The most recent exponents of Yiddishkayt popular culture have been influenced by the events of the 1960s rather than any trauma from the Russian Pale or the Great Depression. They tend to be college educated and more tuned into the broader popular culture rather than Jewish institutions and public spaces that had largely disappeared. They related to the campus or jazz club rather than to the steam-baths or kosher restaurants that had all but faded away. These are the "reflexive Jews" in Buhle's words. Steeped in the avant-garde and suspicious of every aspect of Jewish exclusivity, they sought to make broader connections to American society without forsaking the idealism (tempered by bitterness) of the earlier generations.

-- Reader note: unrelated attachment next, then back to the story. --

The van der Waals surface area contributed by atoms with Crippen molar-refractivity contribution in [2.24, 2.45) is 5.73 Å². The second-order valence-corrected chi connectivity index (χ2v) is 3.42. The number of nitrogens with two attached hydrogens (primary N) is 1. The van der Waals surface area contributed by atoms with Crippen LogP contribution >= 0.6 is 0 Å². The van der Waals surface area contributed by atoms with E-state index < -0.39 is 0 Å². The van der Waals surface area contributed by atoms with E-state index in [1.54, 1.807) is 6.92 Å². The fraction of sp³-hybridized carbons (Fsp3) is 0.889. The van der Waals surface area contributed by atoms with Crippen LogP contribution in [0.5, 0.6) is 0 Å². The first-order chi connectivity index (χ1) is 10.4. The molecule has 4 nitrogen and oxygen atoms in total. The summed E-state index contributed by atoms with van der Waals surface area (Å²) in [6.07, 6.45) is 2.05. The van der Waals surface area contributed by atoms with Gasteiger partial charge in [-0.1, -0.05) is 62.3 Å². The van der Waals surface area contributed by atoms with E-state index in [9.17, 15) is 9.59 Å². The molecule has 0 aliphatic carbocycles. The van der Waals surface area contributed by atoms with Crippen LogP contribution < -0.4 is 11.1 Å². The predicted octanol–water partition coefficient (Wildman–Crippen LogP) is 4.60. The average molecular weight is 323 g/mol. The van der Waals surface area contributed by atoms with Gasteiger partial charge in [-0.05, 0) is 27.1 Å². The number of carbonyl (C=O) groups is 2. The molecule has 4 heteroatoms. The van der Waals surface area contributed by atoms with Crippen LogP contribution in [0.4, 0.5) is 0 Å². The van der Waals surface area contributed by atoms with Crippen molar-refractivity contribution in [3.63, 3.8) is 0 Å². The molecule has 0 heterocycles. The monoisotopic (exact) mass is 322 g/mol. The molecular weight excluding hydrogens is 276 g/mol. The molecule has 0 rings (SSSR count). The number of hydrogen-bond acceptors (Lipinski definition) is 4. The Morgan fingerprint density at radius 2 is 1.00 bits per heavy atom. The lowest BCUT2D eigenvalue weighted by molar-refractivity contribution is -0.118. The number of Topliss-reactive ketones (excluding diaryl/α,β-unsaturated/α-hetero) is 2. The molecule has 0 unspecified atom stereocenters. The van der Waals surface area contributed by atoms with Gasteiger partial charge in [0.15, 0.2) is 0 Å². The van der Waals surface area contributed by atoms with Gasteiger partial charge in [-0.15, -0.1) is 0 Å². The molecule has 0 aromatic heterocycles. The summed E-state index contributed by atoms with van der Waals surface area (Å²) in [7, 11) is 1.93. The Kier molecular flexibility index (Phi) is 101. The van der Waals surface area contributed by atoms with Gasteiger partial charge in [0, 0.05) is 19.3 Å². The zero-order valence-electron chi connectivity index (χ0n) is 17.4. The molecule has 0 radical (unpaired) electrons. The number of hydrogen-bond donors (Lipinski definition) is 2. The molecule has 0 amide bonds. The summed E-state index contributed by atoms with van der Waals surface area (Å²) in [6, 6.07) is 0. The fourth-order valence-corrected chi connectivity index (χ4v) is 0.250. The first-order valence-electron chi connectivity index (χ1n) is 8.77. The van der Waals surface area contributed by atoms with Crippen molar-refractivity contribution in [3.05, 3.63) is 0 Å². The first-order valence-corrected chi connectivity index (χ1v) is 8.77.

One of the most interesting examples of the newer Yiddishkayt voices is Harvey Pekar, the author of the American Splendor comics whose life and work was celebrated in the 2003 film directed by Columbia University graduates Shari Springer Berman and Robert Pulcini. Although the film does not make reference to this, Pekar's father was steeped in Yiddish culture and leftwing politics. One classic tale pits him and his father discussing the relative merits of jazz and Cantorial music. It is clear from the utterly dogmatic stance of his father where Harvey Pekar picked up his characteristic truculence.

Mellowed by marriage and a serious encounter with cancer, Pekar is returning to his Jewish roots as recounted by Buhle: